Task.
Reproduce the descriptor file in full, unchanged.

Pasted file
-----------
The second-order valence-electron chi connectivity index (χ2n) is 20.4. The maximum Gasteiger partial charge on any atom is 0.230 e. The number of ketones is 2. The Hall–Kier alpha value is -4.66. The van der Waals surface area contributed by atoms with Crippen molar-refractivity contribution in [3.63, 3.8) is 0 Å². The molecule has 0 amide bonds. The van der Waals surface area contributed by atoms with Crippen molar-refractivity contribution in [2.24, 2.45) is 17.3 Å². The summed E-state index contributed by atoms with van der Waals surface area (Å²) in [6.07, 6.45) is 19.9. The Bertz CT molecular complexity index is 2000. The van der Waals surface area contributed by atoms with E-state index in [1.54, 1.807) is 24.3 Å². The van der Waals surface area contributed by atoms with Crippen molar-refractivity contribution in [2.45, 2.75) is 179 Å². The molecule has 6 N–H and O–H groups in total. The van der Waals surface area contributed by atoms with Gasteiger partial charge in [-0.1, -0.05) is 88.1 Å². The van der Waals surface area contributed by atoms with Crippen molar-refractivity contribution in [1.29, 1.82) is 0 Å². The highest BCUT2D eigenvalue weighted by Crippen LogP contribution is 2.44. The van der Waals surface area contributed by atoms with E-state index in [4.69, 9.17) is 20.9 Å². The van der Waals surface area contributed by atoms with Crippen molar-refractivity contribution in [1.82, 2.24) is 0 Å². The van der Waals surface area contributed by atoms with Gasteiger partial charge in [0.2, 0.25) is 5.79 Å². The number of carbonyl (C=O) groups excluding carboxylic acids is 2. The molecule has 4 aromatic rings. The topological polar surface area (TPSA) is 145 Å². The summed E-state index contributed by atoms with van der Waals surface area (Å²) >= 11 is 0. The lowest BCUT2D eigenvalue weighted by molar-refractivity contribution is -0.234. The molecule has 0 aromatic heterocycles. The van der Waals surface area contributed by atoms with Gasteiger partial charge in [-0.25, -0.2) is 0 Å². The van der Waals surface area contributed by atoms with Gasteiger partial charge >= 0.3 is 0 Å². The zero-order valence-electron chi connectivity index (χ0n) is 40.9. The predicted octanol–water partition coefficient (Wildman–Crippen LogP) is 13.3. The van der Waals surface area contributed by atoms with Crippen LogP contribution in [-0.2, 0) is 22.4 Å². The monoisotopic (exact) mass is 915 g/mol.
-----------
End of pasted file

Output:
The second-order valence-electron chi connectivity index (χ2n) is 20.4. The maximum Gasteiger partial charge on any atom is 0.230 e. The number of ketones is 2. The Hall–Kier alpha value is -4.66. The van der Waals surface area contributed by atoms with Crippen molar-refractivity contribution in [3.63, 3.8) is 0 Å². The molecule has 0 amide bonds. The van der Waals surface area contributed by atoms with Crippen molar-refractivity contribution in [2.24, 2.45) is 17.3 Å². The summed E-state index contributed by atoms with van der Waals surface area (Å²) in [6.07, 6.45) is 19.9. The Bertz CT molecular complexity index is 2000. The van der Waals surface area contributed by atoms with E-state index in [1.54, 1.807) is 24.3 Å². The van der Waals surface area contributed by atoms with Crippen molar-refractivity contribution in [2.45, 2.75) is 179 Å². The molecule has 6 N–H and O–H groups in total. The van der Waals surface area contributed by atoms with Gasteiger partial charge in [-0.1, -0.05) is 88.1 Å². The van der Waals surface area contributed by atoms with Crippen molar-refractivity contribution in [1.29, 1.82) is 0 Å². The highest BCUT2D eigenvalue weighted by Crippen LogP contribution is 2.44. The van der Waals surface area contributed by atoms with E-state index in [4.69, 9.17) is 20.9 Å². The van der Waals surface area contributed by atoms with Crippen molar-refractivity contribution in [1.82, 2.24) is 0 Å². The van der Waals surface area contributed by atoms with Gasteiger partial charge in [0.2, 0.25) is 5.79 Å². The number of carbonyl (C=O) groups excluding carboxylic acids is 2. The molecule has 4 aromatic rings. The topological polar surface area (TPSA) is 145 Å². The summed E-state index contributed by atoms with van der Waals surface area (Å²) >= 11 is 0. The lowest BCUT2D eigenvalue weighted by molar-refractivity contribution is -0.234. The molecule has 0 aromatic heterocycles. The van der Waals surface area contributed by atoms with Gasteiger partial charge in [-0.25, -0.2) is 0 Å². The van der Waals surface area contributed by atoms with Gasteiger partial charge >= 0.3 is 0 Å². The zero-order valence-electron chi connectivity index (χ0n) is 40.9. The predicted octanol–water partition coefficient (Wildman–Crippen LogP) is 13.3. The van der Waals surface area contributed by atoms with Crippen LogP contribution in [-0.2, 0) is 22.4 Å². The monoisotopic (exact) mass is 915 g/mol.